The Division mission was to patrol to and across the OUR River, prevent enemy infiltration across the OUR, prepare plans to cross the river, and be prepared to attack northeast or east to the KYLL River.
III Corps believed that the bulk of enemy strategic reserves east of the OUR had been withdrawn and also that local forces had been drawn to the north by the VIII Corps attack. It appeared that the SIEGFRIED LINE was inadequately manned on the Corps front. Oral instructions were received from the III Corps Commander to make a reconnaissance in force across the OUR River during the night 6 7 February, and if a bridgehead could be maintained, establish one for future operations to the east.
Four bridgesites for the OUR crossing had been chosen by infantry engineer
In an exceptionally well conducted operation, the difficult stream was crossed at two places, above and below the KALBORN-DAHNEN road by two reinforced companies, followed by other companies prepared to cross and,exploit any ground gained. During the day 18 assault teams consisting- of engineers equipped with flame throwers to reduce pillboxes were formed.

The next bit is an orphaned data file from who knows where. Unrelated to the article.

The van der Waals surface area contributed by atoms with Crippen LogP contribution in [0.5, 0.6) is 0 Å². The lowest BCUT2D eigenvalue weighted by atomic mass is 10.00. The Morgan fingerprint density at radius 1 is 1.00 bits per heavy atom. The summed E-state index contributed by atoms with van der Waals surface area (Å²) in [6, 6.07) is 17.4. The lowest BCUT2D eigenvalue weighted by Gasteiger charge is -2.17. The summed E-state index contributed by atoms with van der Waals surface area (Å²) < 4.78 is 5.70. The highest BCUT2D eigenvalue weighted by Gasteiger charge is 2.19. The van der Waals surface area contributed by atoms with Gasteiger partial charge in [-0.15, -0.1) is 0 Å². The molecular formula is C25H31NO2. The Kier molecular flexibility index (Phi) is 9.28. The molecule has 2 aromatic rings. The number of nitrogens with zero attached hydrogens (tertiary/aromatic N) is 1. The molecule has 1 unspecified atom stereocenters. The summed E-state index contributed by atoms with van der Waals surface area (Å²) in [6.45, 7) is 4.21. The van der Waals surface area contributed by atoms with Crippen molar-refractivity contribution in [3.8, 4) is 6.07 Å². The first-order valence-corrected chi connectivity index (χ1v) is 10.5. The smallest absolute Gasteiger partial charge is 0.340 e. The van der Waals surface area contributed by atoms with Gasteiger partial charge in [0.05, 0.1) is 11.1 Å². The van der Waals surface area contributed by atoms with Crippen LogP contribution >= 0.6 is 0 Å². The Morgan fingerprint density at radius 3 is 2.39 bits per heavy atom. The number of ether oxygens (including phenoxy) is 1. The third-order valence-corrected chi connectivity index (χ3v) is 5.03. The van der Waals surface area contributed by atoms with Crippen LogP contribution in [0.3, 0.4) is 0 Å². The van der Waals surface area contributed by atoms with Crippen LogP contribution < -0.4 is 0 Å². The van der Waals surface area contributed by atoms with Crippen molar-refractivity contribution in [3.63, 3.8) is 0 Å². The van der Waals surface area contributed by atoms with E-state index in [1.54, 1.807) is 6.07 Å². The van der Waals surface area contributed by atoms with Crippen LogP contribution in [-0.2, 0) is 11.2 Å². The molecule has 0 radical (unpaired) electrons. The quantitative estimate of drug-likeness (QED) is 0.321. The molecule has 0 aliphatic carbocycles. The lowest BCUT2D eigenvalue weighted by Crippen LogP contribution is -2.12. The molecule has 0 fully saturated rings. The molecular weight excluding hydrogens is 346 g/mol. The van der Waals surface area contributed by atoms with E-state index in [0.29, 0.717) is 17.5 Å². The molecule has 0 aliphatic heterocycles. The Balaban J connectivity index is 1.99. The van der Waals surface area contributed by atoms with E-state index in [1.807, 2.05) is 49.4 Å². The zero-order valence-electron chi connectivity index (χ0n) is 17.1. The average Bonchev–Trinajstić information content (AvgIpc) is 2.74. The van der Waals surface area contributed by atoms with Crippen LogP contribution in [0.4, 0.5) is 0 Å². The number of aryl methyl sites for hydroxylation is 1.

Footbridges were constructed in the north and the battalion that had crossed moved to the south and east to secure the east bank of the Bailey bridge site, which was to go in at the approach leading east from KALBORN. Fanning out, the foot-troops enlarged the bridgehead to a depth of one mile on a two mile front. On the 8th of February the Division continued to expand and consolidate its bridgehead on the east side of the OUR against increasing resistance. Rising waters hampered bridging operations, as the river had increased 15 feet in width during the last 24 hours, but three foot bridges, two pontoon, and one suspension bridge had been established. The suspension bridge was short-lived, however, for enemy mortar fire knocked it out shortly after it had been placed in operation. Work was under way on the Bailey bridge.
Rotation of the tiring troops on the east shore of the OUR River was
made 10 February, when Combat Command B sent a force into the bridgehead
relieving Reserve Command's men. On 11 February the Division passed